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Topics to talk in 1:1 with skip level manager?

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Mid-Level Software Engineer [IC2] at Yelp2 years ago

My skip level manager arranges 1:1 every quarter to know if everything is going good, if I need any help from him or if I have any questions. How can I best utilize this time?



  • 6
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    Robinhood, Meta, Course Hero, PayPal
    2 years ago

    I think the core operating principle here is don't talk about the same topics you talk about with your manager. Your skip is operating at a higher altitude, so your goal is to try to see the world through their eyes at this altitude and reverse-engineer questions that tap into this perspective.

    All that being said, here's some ideas on what to talk/ask about:

    • Org priorities - This can manifest as a simple "What's the biggest focus for you going forward?" or "What keeps you up at night?". This won't be as concretely actionable as a mid-level engineer, but it's still very nice to know. It will become very important to know once you're a senior engineer and effectively a requirement to understand if you're pushing for staff.
    • Feedback about org culture and process - This is really important as it's a huge part of your skip's job to solve these problems. Let's say your team is regularly having problems shipping projects, because you constantly hit some unexpected compliance issue very late into execution, and this delays launches by quarters and even halves. This is something you should mention to your skip as this is likely to be a systemic problem across the org. If your skip can solve it, that's the multiplicative impact they are expected to have and it's a win-win for everyone (the skip gets the impact and your team is now more empowered to ship).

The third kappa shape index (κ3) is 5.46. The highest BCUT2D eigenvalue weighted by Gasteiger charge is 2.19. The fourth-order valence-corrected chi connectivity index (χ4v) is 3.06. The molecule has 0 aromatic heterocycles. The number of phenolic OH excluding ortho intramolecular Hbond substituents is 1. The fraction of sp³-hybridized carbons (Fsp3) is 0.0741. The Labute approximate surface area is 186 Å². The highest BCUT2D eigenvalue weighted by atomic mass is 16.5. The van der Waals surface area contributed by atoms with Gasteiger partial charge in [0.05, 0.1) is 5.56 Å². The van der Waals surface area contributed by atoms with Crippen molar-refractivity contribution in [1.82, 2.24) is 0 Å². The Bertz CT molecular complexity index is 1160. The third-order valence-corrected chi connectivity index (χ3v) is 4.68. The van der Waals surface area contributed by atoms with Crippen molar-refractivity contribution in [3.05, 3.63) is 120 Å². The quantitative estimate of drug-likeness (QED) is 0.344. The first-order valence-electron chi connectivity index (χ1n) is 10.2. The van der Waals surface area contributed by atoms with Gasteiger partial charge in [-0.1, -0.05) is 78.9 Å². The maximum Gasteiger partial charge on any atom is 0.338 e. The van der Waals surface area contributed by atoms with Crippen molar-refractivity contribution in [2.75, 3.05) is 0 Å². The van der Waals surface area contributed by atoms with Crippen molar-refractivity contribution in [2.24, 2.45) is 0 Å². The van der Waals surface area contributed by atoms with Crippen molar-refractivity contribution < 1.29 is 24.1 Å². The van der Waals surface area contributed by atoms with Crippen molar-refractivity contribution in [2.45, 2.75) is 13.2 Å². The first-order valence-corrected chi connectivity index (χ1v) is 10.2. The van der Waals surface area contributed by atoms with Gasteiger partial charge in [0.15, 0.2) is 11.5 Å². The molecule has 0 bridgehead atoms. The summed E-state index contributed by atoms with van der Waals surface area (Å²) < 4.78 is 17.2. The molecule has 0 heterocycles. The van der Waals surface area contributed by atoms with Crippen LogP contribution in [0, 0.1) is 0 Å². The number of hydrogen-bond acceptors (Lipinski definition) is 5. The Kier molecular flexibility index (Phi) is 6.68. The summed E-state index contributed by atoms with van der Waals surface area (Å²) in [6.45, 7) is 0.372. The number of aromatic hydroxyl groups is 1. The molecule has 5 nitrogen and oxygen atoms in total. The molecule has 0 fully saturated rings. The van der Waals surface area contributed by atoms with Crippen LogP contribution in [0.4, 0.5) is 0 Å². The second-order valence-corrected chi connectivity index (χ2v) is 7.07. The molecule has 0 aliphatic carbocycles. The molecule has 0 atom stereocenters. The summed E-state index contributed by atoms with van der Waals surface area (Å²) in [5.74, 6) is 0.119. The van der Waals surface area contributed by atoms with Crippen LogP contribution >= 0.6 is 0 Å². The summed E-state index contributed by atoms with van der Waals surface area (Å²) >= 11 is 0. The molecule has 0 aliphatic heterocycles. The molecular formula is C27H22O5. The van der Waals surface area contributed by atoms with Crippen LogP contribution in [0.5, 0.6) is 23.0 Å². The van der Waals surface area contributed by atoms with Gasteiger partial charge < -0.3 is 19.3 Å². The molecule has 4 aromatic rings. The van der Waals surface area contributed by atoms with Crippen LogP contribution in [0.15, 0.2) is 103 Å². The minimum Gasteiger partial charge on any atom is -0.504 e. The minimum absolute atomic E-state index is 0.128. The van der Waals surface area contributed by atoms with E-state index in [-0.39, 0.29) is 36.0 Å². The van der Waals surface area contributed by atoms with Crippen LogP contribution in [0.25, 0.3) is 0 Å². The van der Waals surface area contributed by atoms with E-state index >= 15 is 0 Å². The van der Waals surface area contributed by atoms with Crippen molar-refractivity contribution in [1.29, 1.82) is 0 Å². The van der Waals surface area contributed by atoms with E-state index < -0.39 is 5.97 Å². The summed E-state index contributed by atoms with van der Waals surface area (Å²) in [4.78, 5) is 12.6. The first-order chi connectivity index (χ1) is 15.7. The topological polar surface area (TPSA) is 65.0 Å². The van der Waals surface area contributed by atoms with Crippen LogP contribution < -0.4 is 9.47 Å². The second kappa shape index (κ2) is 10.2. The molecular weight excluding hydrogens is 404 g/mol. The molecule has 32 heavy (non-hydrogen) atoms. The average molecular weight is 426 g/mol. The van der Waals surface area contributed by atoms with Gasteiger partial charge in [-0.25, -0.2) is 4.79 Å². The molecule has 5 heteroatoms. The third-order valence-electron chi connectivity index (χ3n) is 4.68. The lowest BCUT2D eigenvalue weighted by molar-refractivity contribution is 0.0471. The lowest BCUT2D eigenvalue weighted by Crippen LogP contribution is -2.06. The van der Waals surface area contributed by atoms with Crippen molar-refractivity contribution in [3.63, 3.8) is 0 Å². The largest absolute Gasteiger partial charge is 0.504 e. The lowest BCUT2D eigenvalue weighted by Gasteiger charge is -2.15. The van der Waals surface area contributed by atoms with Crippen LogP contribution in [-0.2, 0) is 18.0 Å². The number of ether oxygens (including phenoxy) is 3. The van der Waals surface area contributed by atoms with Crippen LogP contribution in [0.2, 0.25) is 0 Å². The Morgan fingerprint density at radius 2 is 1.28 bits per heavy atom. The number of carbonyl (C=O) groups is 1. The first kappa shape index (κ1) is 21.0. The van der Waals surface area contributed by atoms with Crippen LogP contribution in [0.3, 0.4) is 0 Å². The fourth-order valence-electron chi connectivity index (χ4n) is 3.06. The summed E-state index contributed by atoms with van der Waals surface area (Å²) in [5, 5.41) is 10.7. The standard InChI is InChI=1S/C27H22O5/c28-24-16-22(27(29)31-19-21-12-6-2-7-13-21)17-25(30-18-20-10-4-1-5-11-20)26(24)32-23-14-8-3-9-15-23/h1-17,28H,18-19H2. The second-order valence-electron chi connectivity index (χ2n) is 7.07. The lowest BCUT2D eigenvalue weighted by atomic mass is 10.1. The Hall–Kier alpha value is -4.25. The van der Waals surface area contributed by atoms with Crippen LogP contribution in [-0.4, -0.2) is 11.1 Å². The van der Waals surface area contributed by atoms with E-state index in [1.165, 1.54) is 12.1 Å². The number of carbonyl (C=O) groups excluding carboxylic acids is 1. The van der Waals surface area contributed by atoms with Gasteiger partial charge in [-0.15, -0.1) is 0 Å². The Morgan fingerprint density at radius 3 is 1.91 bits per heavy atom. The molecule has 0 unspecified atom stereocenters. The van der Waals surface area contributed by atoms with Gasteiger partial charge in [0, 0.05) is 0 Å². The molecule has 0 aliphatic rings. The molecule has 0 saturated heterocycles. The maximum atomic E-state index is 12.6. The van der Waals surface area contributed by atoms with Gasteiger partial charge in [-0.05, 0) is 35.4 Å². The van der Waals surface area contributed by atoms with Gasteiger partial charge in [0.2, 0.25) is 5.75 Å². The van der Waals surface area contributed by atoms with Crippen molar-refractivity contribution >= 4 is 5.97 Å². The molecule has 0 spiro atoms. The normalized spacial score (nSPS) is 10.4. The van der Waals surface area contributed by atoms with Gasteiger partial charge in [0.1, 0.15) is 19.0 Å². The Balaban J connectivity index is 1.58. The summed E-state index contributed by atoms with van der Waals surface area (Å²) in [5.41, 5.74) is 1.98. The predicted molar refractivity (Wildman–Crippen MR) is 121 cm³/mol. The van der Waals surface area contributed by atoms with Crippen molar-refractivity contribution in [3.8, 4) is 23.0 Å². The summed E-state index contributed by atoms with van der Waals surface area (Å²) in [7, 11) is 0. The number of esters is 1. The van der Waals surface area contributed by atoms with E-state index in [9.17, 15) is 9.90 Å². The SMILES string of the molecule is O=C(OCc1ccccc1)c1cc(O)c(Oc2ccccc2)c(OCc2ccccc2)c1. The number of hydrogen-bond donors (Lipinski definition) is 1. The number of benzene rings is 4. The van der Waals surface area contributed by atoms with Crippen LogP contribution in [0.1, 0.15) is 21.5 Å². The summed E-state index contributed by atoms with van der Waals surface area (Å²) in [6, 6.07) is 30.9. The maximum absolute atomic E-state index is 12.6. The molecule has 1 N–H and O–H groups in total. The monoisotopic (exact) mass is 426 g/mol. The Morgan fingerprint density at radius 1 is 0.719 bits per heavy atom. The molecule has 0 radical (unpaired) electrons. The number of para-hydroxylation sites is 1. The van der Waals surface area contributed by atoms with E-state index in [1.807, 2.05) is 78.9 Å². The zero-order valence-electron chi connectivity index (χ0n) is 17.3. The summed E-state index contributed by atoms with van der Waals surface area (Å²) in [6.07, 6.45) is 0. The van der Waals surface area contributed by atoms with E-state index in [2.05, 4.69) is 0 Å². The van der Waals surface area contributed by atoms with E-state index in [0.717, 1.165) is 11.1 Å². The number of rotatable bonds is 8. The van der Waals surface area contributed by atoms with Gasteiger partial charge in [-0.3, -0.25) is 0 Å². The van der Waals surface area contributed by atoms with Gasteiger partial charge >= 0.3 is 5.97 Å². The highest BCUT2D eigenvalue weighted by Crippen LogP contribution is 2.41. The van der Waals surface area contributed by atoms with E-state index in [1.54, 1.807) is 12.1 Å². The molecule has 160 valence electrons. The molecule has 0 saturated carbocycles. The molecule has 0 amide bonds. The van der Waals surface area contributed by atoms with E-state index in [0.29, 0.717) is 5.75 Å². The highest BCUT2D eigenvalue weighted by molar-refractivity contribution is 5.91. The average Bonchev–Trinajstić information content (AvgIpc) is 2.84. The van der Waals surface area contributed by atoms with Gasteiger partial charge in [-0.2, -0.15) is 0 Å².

• Thoughts on your manager - If you have feedback on how your manager can improve, that's very relevant for your skip as they are your manager's manager (I've had skips ask me proactively "So Alex, what do you think about your manager?" in 1:1s many times). What may be less obvious - Even if you have no constructive criticism about your manager and you just think they're completely crushing it, let your skip know as well! They'll be happy to know that their report is doing very well, and this is also useful tactical information as good managers will be given more scope. Positive energy is almost always super helpful!

    Related resources:

  • 6
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    Meta, Pinterest, Kosei
    2 years ago

    One question I like to ask a skip-level manager: what are the biggest risks to hitting the team goals?

    This helps you understand their concerns. Evaluate if you agree with them (and push back if you disagree!), but this also gives you ideas around what projects may be most impactful to help de-risk the goals.

  • 12
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    Senior Manager at Zoox; Meta, Snap, Google
    2 years ago

    Alex and Rahul definitely touched on the most important topics to tackle during skip level 1:1s! I would only add 1 more potential topic and 1 concern from my side.

    Topic: how would you describe a great engineer at my level at my team and what will it be different to be a successful engineer at the next level at my team?

    Concern: I recommend being very careful when you complain about your manager to your skip-level.

    • If you have a great manager and just see a growth area for them, then it will be much better for both of you to deliver this feedback directly to your manager (in a polite and caring manner of course)
    • If you don't have a good manager (from your point of view), then it would be still better to deliver your concerns to your direct manager first. Also consider keeping shared notes for 1:1s with your direct manager. And if they don't deliver even on the written notes you both track, then it could be a much more productive conversation with your skip-level (starting from sharing about your efforts to improve the relationship in 1:1 manner and following on the specific areas that are mentioned in your doc, but are still lagging). Also it's important to mention, that your direct manager most likely has weekly 1:1s with your skip-level and it's in your interest for them to have a good rapport. So coming with complains can deteriorate relationships between you and your direct manager + between your direct manager and their manager which can often limit your own career opportunities. So I would say that such approach should be the last level of resort and building trust with you direct manager could serve you better in a long-term.
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